Sorry for the long break between installments, but it’s been a busy couple of weeks.
With the first two installments, we got an intimate look into what life is like as an up and coming racing driver. We were able to understand the vast complexities that come with trying to race, get an education and balance the two effectively. But what does the future hold? That’s a tough question to ask any racing driver because they often don’t really know.
Nothing, other than uncertainty, is ever guaranteed in this sport, so speculation on the future needs to be done with an air of caution.
“I don’t know what the plans are for next season”. It’s that simple, really. In this business and at Jack’s stage of his career, it’s dangerous to make long-term plans. Even with the security of the RSF’s backing, Jack remains largely in the dark about what the future brings. He should be used to that, however, as most of the opportunities Jack has taken advantage of have been surprised all their own, allowing him to advance his career further than he has ever expected.
“It’s better to see how we start this [season] and see how we get on and then start focusing in next season.” Ha ha perspective on the realities of racing are very refreshing. He brings up a point that I’m sure is overlooked many times in the lives of young racing drivers. When your career is on the up, it’s all too easy to start planning ahead. Who could blame you? You’ve been successful so far, what makes it dangerous to plan ahead? It’s sound logic, but racing logic has a whole face of its own, and it differs vastly, in many ways, from the realities of everyday life. “If you jump the fun wondering about the future, you’re missing what you’re actually doing,” says Jack of his future. His reservations are completely understandable. The present is the most important thing. There is no point in planning for the future if what you’re doing now is below par. Jack understands this and applies this to everything he does. Perhaps it’s for he best that he doesn’t know his future plans.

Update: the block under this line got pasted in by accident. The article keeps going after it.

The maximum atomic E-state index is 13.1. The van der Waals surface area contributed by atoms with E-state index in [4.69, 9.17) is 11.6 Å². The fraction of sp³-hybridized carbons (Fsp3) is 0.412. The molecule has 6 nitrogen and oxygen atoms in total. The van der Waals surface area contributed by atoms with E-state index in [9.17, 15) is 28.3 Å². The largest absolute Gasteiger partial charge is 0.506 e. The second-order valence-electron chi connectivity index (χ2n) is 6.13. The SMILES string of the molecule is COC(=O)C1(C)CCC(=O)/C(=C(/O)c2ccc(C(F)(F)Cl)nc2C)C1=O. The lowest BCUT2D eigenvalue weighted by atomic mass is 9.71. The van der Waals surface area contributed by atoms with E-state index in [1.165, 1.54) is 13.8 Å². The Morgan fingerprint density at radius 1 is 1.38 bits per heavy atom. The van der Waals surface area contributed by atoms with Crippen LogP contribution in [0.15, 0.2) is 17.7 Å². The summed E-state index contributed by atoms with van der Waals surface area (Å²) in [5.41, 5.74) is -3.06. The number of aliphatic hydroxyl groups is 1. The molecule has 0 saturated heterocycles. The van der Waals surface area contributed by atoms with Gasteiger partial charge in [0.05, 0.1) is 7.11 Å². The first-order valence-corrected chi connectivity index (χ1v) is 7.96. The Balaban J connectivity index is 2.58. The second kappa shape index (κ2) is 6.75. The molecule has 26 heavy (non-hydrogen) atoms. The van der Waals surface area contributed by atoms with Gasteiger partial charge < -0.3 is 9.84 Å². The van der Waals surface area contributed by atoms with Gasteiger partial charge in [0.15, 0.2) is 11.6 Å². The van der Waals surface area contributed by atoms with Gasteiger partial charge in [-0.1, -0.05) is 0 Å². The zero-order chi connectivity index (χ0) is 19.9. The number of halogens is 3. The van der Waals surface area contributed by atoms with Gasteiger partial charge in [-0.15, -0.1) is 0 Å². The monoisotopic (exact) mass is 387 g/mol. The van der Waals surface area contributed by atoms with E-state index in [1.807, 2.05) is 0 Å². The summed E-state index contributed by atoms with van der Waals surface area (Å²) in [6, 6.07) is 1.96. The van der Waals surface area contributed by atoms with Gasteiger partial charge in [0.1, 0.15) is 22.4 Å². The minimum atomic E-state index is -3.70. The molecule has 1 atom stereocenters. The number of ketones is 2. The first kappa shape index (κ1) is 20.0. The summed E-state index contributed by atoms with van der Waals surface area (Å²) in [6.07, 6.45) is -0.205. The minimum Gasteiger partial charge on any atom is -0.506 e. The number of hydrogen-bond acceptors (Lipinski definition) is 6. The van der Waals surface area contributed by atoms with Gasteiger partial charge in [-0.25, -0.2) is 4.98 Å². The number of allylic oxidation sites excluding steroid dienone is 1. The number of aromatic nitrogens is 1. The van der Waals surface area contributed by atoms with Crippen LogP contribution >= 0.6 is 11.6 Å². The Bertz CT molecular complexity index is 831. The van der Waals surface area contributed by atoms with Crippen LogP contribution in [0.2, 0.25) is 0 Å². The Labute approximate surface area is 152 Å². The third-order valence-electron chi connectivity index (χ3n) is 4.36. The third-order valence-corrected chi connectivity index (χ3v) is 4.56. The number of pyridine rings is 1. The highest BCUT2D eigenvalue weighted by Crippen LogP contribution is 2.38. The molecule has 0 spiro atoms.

Inevitably, the conversation turns to the unavoidable topic that plights every young racing driver: sponsorship. Jack’s situation is unique in that the RSF is not sponsorship. At least not monetarily. The RSF provides sponsorship in that they have faith in his abilities, and because the RSF is so reputable, Jack can take some consolation that his future has a relatively defined path. The RSF provides drivers with similar backing to the Red Bull young driver program. Both of these programs offer their drivers backing in the form of their reputations. Instead of making their drivers rely on personally attaining monetary backing, these foundations pay for their careers under the assumption they will achieve on a very high level in whichever category they happen to be in. It’s a nice arrangement these days. As any driver will tell you, getting sponsorship is becoming increasingly difficult to do, so having the backing by a foundation like the TSF, Jack is very lucky.
But what makes Formula One teams sit up and take notice? A little bit of green won’t do any harm at all, but at the heart of Formula One, despite what anyone else says on the subject, are results. This is precisely the answer I get from Jack when I ask him the question posed above and I’m not particularly surprised. If there is anything I’ve learned from this conversation, it is that Jack is focused on results. Above anything else, he pinpoints his targets and sets about the best way from him to achieve them.
Personally, I worry for the drivers like Jack who run the risk of falling out of the spotlight because of a lack of sponsorship. It’s becoming a vital part of running a Formula One team these days, as we all know, but if there is a heavily sponsored driver who does just as well as Jack this season, who will get the eventual call up to F1? “It’s tough at the minute” says Jack of his F1 chances. “I think anyone who said there wasn’t a worry [of missing out on a drive] would be kidding themselves. Ultimately, there is not a lot we can do to really change that apart from trying to beat them.”
As I’ve said before, Jacks perspective on not only racing, but on the realities of life, is very refreshing. He knows what he needs to do to succeed, but knows that there is they chance it might not work out. If you think about it, this mindset could be worth more than any amount of money.